Friday, December 11, 2015

From the World of Aihrde

At first he sought to teach them a language, but their minds were too lazy and they could not easily learn. However, the Oanthiul could mimic sounds they heard and parrot them back, so the Red God opened their minds and taught them to take names for themselves. This they did, but they as often mimicked the names of their fathers and mothers, for these they readily understood and heard often. All this mimicry made their language, if it could be called such, confusing and incomprehensible to any but the most clever. The people learned to mimic with more than just their voice, but learned to change the shape of their bodies and reorder their minds.

The child of an Oanthuil was born with the memories of the father and thus in some respects the Oanthuil lived forever, though the memories blurred with time and were supplanted by new memories so that the father became entangled with the son. The women of the Oanthuil were rare, but born with the full range of the mother’s memories and often the fathers and with this they wielded great power over their people.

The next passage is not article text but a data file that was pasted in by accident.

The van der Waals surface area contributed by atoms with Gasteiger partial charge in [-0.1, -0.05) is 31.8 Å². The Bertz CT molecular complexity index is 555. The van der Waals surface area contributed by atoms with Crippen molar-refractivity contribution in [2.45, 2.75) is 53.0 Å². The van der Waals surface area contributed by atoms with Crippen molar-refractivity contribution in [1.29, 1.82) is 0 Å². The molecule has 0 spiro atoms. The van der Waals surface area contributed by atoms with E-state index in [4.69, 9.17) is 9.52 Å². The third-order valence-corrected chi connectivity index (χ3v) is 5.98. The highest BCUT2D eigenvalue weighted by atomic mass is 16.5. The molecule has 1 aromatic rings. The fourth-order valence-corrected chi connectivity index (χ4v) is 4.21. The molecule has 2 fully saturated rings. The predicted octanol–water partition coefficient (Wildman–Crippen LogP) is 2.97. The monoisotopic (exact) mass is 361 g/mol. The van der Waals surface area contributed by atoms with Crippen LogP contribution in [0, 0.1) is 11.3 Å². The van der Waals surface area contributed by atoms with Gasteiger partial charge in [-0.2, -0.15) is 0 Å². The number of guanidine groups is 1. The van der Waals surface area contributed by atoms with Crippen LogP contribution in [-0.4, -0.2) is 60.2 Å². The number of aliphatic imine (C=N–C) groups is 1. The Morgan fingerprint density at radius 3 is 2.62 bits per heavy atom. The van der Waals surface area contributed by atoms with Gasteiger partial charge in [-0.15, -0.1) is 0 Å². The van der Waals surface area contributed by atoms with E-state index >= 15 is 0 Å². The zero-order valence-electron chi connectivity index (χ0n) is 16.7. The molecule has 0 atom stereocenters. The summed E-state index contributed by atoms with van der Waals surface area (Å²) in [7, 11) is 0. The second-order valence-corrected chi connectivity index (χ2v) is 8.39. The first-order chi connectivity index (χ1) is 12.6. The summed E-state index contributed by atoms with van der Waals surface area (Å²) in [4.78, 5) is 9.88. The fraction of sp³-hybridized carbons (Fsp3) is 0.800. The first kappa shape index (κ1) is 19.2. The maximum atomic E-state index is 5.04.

All this was to Ornduhl’s design, but it was a design filled with malice and his words unlocked the lazy minds of the Oanthuil and enhanced their natural proclivities toward being clever and merciless, so that that people became powerful without wisdom and strong without remorse. And Ornduhl was proud of what he had wrought, for he saw in them a poison to men of whom he had only distant rumor. He left them to their own devices.

Excerpt from Shades of the Red God, A Tale of Two Worlds

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